It is not often that politicians want to make themselves obsolete, but in this case I really do. I urge the Government to make my role as an intermediary obsolete, and to engage directly with all the Afghan women and regional experts who are at their disposal. They may be silenced in their home country; that cannot persist here.
Order. I remind Members that they should bob if they wish to be called. We have limited time; I intend to begin calling the Front-Bench spokesmen at approximately 10.28 am, so we have just over half an hour. When Members are called, would they temper their speeches to a short time?
Women and girls in Afghanistan are being forcibly disappeared from public life by the Taliban. That much is absolutely clear. It is deliberate and it is tragic. I want to reflect briefly on the commitments that the UK Government made to women and girls in Afghanistan. They built women and girls up, they gave them access to education, and then they brutally took that away when Afghanistan fell and have left them in that situation.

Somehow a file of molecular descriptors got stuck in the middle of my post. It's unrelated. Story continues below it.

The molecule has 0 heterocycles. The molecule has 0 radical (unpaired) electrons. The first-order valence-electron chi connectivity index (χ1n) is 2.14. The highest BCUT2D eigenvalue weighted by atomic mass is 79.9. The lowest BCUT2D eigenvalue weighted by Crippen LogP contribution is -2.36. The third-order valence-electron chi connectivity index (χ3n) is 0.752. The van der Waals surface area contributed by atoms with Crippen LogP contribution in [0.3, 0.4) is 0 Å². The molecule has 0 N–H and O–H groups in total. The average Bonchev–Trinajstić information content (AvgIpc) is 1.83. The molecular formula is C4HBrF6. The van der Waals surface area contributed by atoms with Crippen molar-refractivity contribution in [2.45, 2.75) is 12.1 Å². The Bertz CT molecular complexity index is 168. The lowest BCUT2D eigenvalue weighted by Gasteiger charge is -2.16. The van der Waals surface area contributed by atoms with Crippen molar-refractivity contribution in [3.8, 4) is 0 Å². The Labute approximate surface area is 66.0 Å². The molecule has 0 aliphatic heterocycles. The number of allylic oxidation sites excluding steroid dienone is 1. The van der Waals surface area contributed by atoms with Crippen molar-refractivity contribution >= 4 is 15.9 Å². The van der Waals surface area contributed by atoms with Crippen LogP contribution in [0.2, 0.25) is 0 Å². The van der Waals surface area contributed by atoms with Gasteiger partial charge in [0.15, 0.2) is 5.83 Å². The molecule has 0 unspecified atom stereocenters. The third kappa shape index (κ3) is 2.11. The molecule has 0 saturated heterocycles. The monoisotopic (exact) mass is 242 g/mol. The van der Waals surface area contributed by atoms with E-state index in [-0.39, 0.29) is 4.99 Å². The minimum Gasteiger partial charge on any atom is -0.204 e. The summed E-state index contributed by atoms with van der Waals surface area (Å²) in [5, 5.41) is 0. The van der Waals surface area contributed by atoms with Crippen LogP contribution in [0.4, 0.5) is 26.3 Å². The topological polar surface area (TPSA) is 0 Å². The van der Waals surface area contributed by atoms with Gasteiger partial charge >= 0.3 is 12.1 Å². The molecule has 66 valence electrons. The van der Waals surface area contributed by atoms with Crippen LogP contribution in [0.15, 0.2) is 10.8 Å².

I remember very clearly the phone calls that I got from many constituents who had family in Afghanistan in August 2021. My office was inundated by calls from desperate families who were terrified for their relatives. I am fairly sure that most of them are still stuck in Afghanistan, or perhaps in Pakistan or somewhere else; they have not got to the UK. There were, I believe, over 80 cases, but I am aware of only a couple who managed to get family to safety in the UK.
A lot of that has to do with the petty and small bureaucracy of the Home Office, because disproportionately it was husbands who were here and had wives or families in Afghanistan that they could not get over because of earnings thresholds. They had made applications or they were waiting to earn enough to bring their family over, but they could not bring them over, because that paperwork was not in place.